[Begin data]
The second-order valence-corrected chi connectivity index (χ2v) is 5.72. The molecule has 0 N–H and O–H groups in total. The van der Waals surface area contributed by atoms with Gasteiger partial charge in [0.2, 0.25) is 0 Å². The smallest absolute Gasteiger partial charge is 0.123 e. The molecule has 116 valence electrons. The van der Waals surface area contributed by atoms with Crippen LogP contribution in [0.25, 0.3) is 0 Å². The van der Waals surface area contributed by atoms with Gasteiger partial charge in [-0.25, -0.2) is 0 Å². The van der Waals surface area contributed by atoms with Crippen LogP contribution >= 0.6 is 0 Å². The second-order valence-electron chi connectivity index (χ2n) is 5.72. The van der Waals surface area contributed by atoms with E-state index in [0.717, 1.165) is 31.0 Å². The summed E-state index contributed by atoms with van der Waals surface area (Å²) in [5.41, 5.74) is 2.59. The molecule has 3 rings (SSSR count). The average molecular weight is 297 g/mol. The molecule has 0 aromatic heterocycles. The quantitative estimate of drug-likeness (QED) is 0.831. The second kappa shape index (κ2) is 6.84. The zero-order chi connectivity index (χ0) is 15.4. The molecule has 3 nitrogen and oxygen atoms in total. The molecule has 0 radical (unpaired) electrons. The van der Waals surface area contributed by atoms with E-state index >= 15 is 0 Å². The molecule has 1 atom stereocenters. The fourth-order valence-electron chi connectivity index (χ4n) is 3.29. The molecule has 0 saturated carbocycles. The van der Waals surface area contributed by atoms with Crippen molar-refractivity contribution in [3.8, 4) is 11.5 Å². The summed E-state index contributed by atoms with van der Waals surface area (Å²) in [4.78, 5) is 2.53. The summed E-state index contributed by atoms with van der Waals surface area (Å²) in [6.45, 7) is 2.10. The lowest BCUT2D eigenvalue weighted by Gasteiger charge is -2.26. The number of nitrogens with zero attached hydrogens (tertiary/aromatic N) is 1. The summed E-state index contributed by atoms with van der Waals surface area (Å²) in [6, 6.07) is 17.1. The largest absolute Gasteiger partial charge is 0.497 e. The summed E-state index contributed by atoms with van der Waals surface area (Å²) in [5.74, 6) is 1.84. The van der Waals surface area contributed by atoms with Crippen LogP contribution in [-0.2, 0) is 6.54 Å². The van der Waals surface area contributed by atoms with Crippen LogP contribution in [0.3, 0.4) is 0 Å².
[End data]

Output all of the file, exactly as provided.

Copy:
The second-order valence-corrected chi connectivity index (χ2v) is 5.72. The molecule has 0 N–H and O–H groups in total. The van der Waals surface area contributed by atoms with Gasteiger partial charge in [0.2, 0.25) is 0 Å². The smallest absolute Gasteiger partial charge is 0.123 e. The molecule has 116 valence electrons. The van der Waals surface area contributed by atoms with Crippen LogP contribution in [0.25, 0.3) is 0 Å². The van der Waals surface area contributed by atoms with Gasteiger partial charge in [-0.25, -0.2) is 0 Å². The van der Waals surface area contributed by atoms with Crippen LogP contribution >= 0.6 is 0 Å². The second-order valence-electron chi connectivity index (χ2n) is 5.72. The van der Waals surface area contributed by atoms with E-state index in [0.717, 1.165) is 31.0 Å². The summed E-state index contributed by atoms with van der Waals surface area (Å²) in [5.41, 5.74) is 2.59. The molecule has 3 rings (SSSR count). The average molecular weight is 297 g/mol. The molecule has 0 aromatic heterocycles. The quantitative estimate of drug-likeness (QED) is 0.831. The second kappa shape index (κ2) is 6.84. The zero-order chi connectivity index (χ0) is 15.4. The molecule has 3 nitrogen and oxygen atoms in total. The molecule has 0 radical (unpaired) electrons. The van der Waals surface area contributed by atoms with E-state index >= 15 is 0 Å². The molecule has 1 atom stereocenters. The fourth-order valence-electron chi connectivity index (χ4n) is 3.29. The molecule has 0 saturated carbocycles. The van der Waals surface area contributed by atoms with Crippen molar-refractivity contribution in [3.8, 4) is 11.5 Å². The summed E-state index contributed by atoms with van der Waals surface area (Å²) in [4.78, 5) is 2.53. The summed E-state index contributed by atoms with van der Waals surface area (Å²) in [6.45, 7) is 2.10. The lowest BCUT2D eigenvalue weighted by Gasteiger charge is -2.26. The number of nitrogens with zero attached hydrogens (tertiary/aromatic N) is 1. The summed E-state index contributed by atoms with van der Waals surface area (Å²) in [6, 6.07) is 17.1. The largest absolute Gasteiger partial charge is 0.497 e. The summed E-state index contributed by atoms with van der Waals surface area (Å²) in [5.74, 6) is 1.84. The van der Waals surface area contributed by atoms with Crippen LogP contribution in [-0.2, 0) is 6.54 Å². The van der Waals surface area contributed by atoms with Crippen LogP contribution in [0.3, 0.4) is 0 Å².